Thousands of people every month ask how tall F1 drivers are - who'd have thought - so we're here with all the answers to your height-related questions.
When drivers are careering round tracks at high-speed, we see just helmets poking out from their ultra-aerodynamic cars. Pretty tough to work out how tall they are from that.
But there might be a broader range of varying heights than you might think, so let’s take a look at the 2023 grid.
F1 drivers and their height in 2023
Of the 20 drivers set to compete in the 2023 world championship, there is roughly a foot or 0.30m difference between the tallest and smallest men on the grid.
Who are the tallest and shortest drivers on the grid?
Currently, the shortest driver is Alpha Tauri’s Yuki Tsunoda, who is just 5ft 3 in, or 1.59m, tall. At the opposite end of the scale the tallest driver is a dead heat between Williams’ Alex Albon and Esteban Ocon of Alpine, who both measure up at 1.86m. Both of those drivers are just ahead of Mercedes’ George Russell, who stands 1.85m tall.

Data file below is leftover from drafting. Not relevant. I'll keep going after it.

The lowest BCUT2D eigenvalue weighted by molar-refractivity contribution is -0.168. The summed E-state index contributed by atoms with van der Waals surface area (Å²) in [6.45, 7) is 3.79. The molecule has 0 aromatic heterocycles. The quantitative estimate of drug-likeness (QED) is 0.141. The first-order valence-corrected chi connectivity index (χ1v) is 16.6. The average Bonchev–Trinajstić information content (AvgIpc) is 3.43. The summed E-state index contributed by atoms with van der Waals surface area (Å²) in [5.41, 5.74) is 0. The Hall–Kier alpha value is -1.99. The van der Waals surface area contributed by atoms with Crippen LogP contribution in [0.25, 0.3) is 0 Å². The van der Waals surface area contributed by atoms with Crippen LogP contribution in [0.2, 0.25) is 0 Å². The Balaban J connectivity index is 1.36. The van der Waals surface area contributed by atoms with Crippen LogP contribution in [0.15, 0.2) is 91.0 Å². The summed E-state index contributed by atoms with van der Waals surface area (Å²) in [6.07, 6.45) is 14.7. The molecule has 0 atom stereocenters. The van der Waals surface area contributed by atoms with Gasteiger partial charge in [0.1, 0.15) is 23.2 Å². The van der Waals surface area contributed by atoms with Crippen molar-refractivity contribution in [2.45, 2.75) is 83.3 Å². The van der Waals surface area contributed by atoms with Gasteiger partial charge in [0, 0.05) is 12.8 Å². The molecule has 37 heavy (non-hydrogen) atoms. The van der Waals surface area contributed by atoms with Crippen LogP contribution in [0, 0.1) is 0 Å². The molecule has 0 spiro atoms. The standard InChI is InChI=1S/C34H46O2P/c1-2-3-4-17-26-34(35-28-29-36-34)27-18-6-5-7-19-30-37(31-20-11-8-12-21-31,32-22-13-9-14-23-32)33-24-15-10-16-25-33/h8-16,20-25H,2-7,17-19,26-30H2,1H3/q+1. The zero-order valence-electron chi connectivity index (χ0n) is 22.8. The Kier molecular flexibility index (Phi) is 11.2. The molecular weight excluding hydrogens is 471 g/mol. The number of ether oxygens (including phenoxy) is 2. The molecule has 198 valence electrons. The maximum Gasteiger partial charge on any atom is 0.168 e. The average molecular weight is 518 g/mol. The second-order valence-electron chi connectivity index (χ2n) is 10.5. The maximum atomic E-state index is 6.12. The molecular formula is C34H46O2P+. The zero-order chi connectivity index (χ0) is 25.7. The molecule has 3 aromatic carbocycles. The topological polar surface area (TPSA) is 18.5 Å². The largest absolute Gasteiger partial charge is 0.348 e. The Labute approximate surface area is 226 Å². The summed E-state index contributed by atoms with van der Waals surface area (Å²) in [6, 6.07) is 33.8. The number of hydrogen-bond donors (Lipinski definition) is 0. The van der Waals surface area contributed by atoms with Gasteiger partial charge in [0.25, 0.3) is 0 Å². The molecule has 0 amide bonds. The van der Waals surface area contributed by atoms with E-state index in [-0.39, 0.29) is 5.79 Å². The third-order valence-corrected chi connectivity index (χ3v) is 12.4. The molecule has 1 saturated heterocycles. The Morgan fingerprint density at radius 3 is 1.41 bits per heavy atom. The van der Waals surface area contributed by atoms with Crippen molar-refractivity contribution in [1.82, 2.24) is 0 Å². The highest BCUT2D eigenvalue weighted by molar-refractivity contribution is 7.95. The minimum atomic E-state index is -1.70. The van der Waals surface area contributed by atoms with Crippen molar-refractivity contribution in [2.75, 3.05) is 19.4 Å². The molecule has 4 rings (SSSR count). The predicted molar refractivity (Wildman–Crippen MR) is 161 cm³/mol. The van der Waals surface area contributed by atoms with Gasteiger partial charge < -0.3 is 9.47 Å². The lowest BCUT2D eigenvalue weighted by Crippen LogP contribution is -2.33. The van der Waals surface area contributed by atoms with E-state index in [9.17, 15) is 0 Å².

Brit Justin Wilson, who raced for Minardi before moving to Jaguar in 2003, is considered the tallest driver of the modern era, at 1.94m.
What is the average height of an F1 driver?
The average height for a F1 driver in 2023 is a shade under 1.77m, or 5 feet and 9 and three-quarter inches. Lewis Hamilton is almost exactly on that average mark.
Do drivers need to be a certain height?
As you would expect, for weight and design purposes, extremely tall drivers would have it tough with the modern car and cockpit design.
Size and space are at more of a premium than ever before, and as such it seems as though the likes of Albon and Ocon are at the upper limit of what is feasible for the current F1 car set-up.